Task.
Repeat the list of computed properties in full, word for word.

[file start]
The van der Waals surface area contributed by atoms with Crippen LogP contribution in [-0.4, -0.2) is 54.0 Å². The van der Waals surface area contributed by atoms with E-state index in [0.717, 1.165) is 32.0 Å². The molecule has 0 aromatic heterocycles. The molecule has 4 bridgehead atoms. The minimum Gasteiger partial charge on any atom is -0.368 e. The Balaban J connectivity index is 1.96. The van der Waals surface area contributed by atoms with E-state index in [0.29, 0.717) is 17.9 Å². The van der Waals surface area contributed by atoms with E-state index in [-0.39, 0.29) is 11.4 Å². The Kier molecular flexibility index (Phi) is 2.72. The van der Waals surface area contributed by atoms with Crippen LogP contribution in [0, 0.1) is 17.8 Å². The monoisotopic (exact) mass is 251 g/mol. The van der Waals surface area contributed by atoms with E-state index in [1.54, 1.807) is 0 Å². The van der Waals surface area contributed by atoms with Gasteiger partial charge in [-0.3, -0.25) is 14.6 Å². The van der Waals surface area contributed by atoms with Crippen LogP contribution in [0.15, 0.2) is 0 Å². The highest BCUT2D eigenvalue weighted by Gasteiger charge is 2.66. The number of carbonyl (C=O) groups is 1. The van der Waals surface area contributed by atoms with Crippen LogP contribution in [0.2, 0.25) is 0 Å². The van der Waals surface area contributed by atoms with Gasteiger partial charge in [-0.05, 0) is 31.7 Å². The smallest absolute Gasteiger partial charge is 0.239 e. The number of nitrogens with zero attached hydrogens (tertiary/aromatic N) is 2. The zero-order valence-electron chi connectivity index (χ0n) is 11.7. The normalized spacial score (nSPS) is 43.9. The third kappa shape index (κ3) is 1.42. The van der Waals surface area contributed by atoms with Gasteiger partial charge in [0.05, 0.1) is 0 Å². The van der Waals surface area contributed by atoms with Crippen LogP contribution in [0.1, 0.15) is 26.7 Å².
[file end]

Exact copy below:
The van der Waals surface area contributed by atoms with Crippen LogP contribution in [-0.4, -0.2) is 54.0 Å². The van der Waals surface area contributed by atoms with E-state index in [0.717, 1.165) is 32.0 Å². The molecule has 0 aromatic heterocycles. The molecule has 4 bridgehead atoms. The minimum Gasteiger partial charge on any atom is -0.368 e. The Balaban J connectivity index is 1.96. The van der Waals surface area contributed by atoms with E-state index in [0.29, 0.717) is 17.9 Å². The van der Waals surface area contributed by atoms with E-state index in [-0.39, 0.29) is 11.4 Å². The Kier molecular flexibility index (Phi) is 2.72. The van der Waals surface area contributed by atoms with Crippen LogP contribution in [0, 0.1) is 17.8 Å². The monoisotopic (exact) mass is 251 g/mol. The van der Waals surface area contributed by atoms with E-state index in [1.54, 1.807) is 0 Å². The van der Waals surface area contributed by atoms with Gasteiger partial charge in [-0.3, -0.25) is 14.6 Å². The van der Waals surface area contributed by atoms with Crippen LogP contribution in [0.15, 0.2) is 0 Å². The highest BCUT2D eigenvalue weighted by Gasteiger charge is 2.66. The number of carbonyl (C=O) groups is 1. The van der Waals surface area contributed by atoms with Crippen LogP contribution in [0.2, 0.25) is 0 Å². The van der Waals surface area contributed by atoms with Gasteiger partial charge in [-0.05, 0) is 31.7 Å². The smallest absolute Gasteiger partial charge is 0.239 e. The number of nitrogens with zero attached hydrogens (tertiary/aromatic N) is 2. The zero-order valence-electron chi connectivity index (χ0n) is 11.7. The normalized spacial score (nSPS) is 43.9. The third kappa shape index (κ3) is 1.42. The van der Waals surface area contributed by atoms with Gasteiger partial charge in [0.05, 0.1) is 0 Å². The van der Waals surface area contributed by atoms with Crippen LogP contribution in [0.1, 0.15) is 26.7 Å².